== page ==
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Issue: Issue 3 (2016) – Supplement 1


Is AD caused by viral infection?

Ruth F. Itzhaki
There are now about 100 experimental studies by several groups (including some 40 or so from RFI's group), using diverse approaches, which explicitly suppor—directly or indirectly—the hypothesis that herpes simplex virus type 1 (HSV1) is involved in AD. HSV1 is a neurotropic virus which infects 80-90% of humans by the age of about 60. Once infected, a person harbours the virus for life. It resides in latent form (i.e., dormant) in the peripheral nervous system (PNS) in the trigeminal ganglia but can reactivate under circumstances such as stress and immunosuppression, and in some 25% of infected people it then causes cold sores (herpes labialis). In very rare cases (~1-3/106), it causes the severe brain disease, herpes simplex encephalitis (HSE) The first relevant study, in 1991, revealed by PCR that HSV1 DNA is present in latent form in a high proportion of elderly brains, including those of AD patients. It was subsequently found that HSV1 in brain of carriers of an APOE-e4 allele confers a major risk of AD. The presence of HSV1 DNA in many elderly normal brains as well as in AD brains does not invalidate a role for HSV1; many microbes infect far more people than they affect, so "controls" might be infected but are asymptomatic; i.e., 'infect' does not necessarily mean 'affect'. Later, studies on intrathecal antibodies in the elderly (which are known to be long-lived after HSE), confirmed viral presence in brain, and showed also that HSV1 reactivation from latency can occur in brain (as well as in the PNS), quite probably recurrently; thus, HSV1 is not just an inert passenger in the aged brain. The main concept is that HSV1 reactivates periodically in brain under certain conditions such as stress, immunosuppression, peripheral infection etc. Reactivation leads to a productive infection, which causes both direct and also inflammatory damage, and viral spread. Repeated reactivation would cause cumulative damage - perhaps a limited, localised type of HSE, culminating in the development of AD in APOE-?4 carriers. (Significantly, APOE-e4 is a risk factor for cold sores.) HSV1 DNA presence in human brains has been confirmed by 5 other groups, another confirmed the HSV1-APOE-?4 association in AD, and yet another showed a trend. Further, studies on HSV1-infected APOE-transgenic mice found that APOE-e4 transgenic animals display a greater potential for viral damage. Diverse approaches—cell biological, genetic, epidemiological and virological—have subsequently been used to investigate the role of HSV1 in AD. These indicate that HSV1 does indeed reactivate in human brain and that it induces AD-type damage. Data on HSV1 DNA in CSF, which remains for only one week post-HSE (unlike long-lived HSV1 antibodies), suggest that reactivation of the virus is far more frequent than expected merely from the frequency of HSE. Other CSF studies have shown that biomarkers of AD are more similar to those of HSE patients than are those of patients with other brain infections. Also, in immunosuppressed leukaemic patients, brain specimens revealed HSV1 DNA in those who were seropositive, but not in those who were seronegative, nor in non-immunosuppresed subjects. HSV1 infection of a wide variety of cells in culture, including human neuronal-type, causes accumulation of beta amyloid (A?) and of abnormally phosphorylated tau (P-tau)—the main components respectively of the characteristic amyloid plaques and neurofibrillary tangles seen in AD brains. The increase in A? probably occurs via activation of PKR and de-repression of BACE1 expression. Implicating HSV1 further in AD is the finding that HSV1 DNA is very specifically localised in amyloid plaques in AD brains. This association of viral DNA with plaques does not prove causality, but considered together with the HSV1-induced formation of A?. It suggests that HSV1 is a major cause of A? formation in brain and of its toxic oligomers. Several genome-wide association studies (GWAS) have examined genetic links between HSV1 and its host cells. They show that a limited number of genes, when combined, are strongly associated with AD, even though the effect of any single gene or SNP is very weak. Possibly these genes code for proteins that interact in various processes, leading to a synergistic effect on AD pathogenesis. Also, HSV1 might bind to many cell proteins, thereby modulating their expression, including many encoded by susceptibility genes for various neurological diseases, including AD. Epidemiological studies have examined serum IgG and IgM, also IgG avidity index, and serological data relating to several different microbes; all show association between HSV1 reactivation and AD development, and between infectious burden and cognitive decline, with HSV1 particularly implicated. Cytomegalovirus (CMV) has been implicated also, possibly influencing immune response to other pathogens, thereby triggering the immune dysregulation involved in some age-related diseases, and suggesting specifically reactivation of HSV1 with CMV action and age. There is evidence that A? has anti-bacterial action, as part of the innate immune system, and recently it has been shown to have specifically anti-HSV1 action; however, it is likely that if eventually over-produced, it becomes toxic. Other relevant, harmful effects of infection include dynamic interactions between HSV1 and amyloid precursor protein (APP), the precursor of A?, which would facilitate viral transport and interfere with normal APP transport and distribution; induction of toll-like receptors in HSV1-infected astrocyte cultures, which has been linked to the likely effects of reactivated HSV1 in brain; infection-induced acute or chronic inflammation in triple-transgenic mice, which would exacerbate tau pathological features, further supporting the triggering of inflammation by infectious agents in brain, leading to cognitive impairment via effects on tau. Only 2 papers, 12 and 14 years ago, have challenged the data—specifically on viral presence in brain. No other opposing studies have since been published. One can conclude that there is overwhelming supportive evidence that HSV1 in brain of APOE-e4 carriers confers a major risk of AD.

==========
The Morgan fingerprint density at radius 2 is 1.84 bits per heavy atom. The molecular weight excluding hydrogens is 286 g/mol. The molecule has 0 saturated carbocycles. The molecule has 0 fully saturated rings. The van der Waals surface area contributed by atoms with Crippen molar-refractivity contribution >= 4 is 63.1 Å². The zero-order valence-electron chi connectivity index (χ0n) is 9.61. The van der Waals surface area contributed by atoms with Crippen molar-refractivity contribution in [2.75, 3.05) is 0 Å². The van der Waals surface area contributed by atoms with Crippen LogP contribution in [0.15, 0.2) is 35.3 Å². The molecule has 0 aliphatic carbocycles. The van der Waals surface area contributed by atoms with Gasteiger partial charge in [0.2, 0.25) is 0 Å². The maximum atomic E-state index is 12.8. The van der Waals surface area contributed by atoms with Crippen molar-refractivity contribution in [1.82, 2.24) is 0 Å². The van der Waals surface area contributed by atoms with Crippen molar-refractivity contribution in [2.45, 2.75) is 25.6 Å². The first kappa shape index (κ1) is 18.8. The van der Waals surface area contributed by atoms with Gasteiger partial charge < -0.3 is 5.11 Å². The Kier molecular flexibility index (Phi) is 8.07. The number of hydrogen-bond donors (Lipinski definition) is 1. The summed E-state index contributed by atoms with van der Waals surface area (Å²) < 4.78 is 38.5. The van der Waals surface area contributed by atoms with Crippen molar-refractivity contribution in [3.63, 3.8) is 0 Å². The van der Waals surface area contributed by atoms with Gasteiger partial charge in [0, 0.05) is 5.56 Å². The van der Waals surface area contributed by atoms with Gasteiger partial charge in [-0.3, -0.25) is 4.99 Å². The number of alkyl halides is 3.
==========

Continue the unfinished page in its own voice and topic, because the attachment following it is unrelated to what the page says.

Special Issue on Controversies in Neurology. From the 10th World Congress on Controversies in Neurology (CONy), Lisbon, Portugal. 17–20 March 2016.

International Journal of Clinical Neurosciences and Mental Health 2016; 3(Suppl. 1):L8